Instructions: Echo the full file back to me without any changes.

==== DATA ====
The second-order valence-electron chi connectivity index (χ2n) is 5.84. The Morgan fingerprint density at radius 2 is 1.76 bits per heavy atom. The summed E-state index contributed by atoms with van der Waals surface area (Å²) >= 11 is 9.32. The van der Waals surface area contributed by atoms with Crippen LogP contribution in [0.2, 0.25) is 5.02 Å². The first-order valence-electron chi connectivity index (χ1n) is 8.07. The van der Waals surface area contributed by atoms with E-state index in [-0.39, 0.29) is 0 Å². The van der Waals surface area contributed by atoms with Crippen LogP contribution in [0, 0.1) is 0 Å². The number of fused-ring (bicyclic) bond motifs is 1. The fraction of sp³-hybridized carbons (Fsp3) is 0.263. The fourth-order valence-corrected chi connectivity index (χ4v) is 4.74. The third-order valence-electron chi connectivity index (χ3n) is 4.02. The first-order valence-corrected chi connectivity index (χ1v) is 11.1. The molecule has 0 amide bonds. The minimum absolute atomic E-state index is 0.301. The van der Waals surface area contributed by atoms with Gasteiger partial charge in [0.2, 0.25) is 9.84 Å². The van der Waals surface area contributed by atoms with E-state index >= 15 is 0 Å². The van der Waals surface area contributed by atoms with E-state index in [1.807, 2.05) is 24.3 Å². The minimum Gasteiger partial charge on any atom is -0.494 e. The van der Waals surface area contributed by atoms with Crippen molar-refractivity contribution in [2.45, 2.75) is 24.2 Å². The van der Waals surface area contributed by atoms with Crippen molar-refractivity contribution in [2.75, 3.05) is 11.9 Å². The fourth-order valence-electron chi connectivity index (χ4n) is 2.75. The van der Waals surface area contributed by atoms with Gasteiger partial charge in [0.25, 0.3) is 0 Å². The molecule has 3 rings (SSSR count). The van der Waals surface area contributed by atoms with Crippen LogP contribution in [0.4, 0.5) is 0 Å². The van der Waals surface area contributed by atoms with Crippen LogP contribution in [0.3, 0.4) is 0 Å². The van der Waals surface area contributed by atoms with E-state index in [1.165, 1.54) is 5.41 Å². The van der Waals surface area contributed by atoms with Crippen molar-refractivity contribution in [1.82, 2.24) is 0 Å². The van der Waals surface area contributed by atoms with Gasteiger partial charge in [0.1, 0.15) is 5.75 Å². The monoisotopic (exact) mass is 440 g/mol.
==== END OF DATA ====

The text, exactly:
The second-order valence-electron chi connectivity index (χ2n) is 5.84. The Morgan fingerprint density at radius 2 is 1.76 bits per heavy atom. The summed E-state index contributed by atoms with van der Waals surface area (Å²) >= 11 is 9.32. The van der Waals surface area contributed by atoms with Crippen LogP contribution in [0.2, 0.25) is 5.02 Å². The first-order valence-electron chi connectivity index (χ1n) is 8.07. The van der Waals surface area contributed by atoms with E-state index in [-0.39, 0.29) is 0 Å². The van der Waals surface area contributed by atoms with Crippen LogP contribution in [0, 0.1) is 0 Å². The number of fused-ring (bicyclic) bond motifs is 1. The fraction of sp³-hybridized carbons (Fsp3) is 0.263. The fourth-order valence-corrected chi connectivity index (χ4v) is 4.74. The third-order valence-electron chi connectivity index (χ3n) is 4.02. The first-order valence-corrected chi connectivity index (χ1v) is 11.1. The molecule has 0 amide bonds. The minimum absolute atomic E-state index is 0.301. The van der Waals surface area contributed by atoms with Gasteiger partial charge in [0.2, 0.25) is 9.84 Å². The van der Waals surface area contributed by atoms with E-state index >= 15 is 0 Å². The van der Waals surface area contributed by atoms with E-state index in [1.807, 2.05) is 24.3 Å². The minimum Gasteiger partial charge on any atom is -0.494 e. The van der Waals surface area contributed by atoms with Crippen molar-refractivity contribution in [2.45, 2.75) is 24.2 Å². The van der Waals surface area contributed by atoms with Crippen molar-refractivity contribution in [2.75, 3.05) is 11.9 Å². The fourth-order valence-electron chi connectivity index (χ4n) is 2.75. The van der Waals surface area contributed by atoms with Gasteiger partial charge in [0.25, 0.3) is 0 Å². The molecule has 3 rings (SSSR count). The van der Waals surface area contributed by atoms with Crippen LogP contribution in [0.4, 0.5) is 0 Å². The van der Waals surface area contributed by atoms with Crippen LogP contribution in [0.3, 0.4) is 0 Å². The van der Waals surface area contributed by atoms with E-state index in [1.165, 1.54) is 5.41 Å². The van der Waals surface area contributed by atoms with Crippen molar-refractivity contribution in [1.82, 2.24) is 0 Å². The van der Waals surface area contributed by atoms with Gasteiger partial charge in [0.1, 0.15) is 5.75 Å². The monoisotopic (exact) mass is 440 g/mol.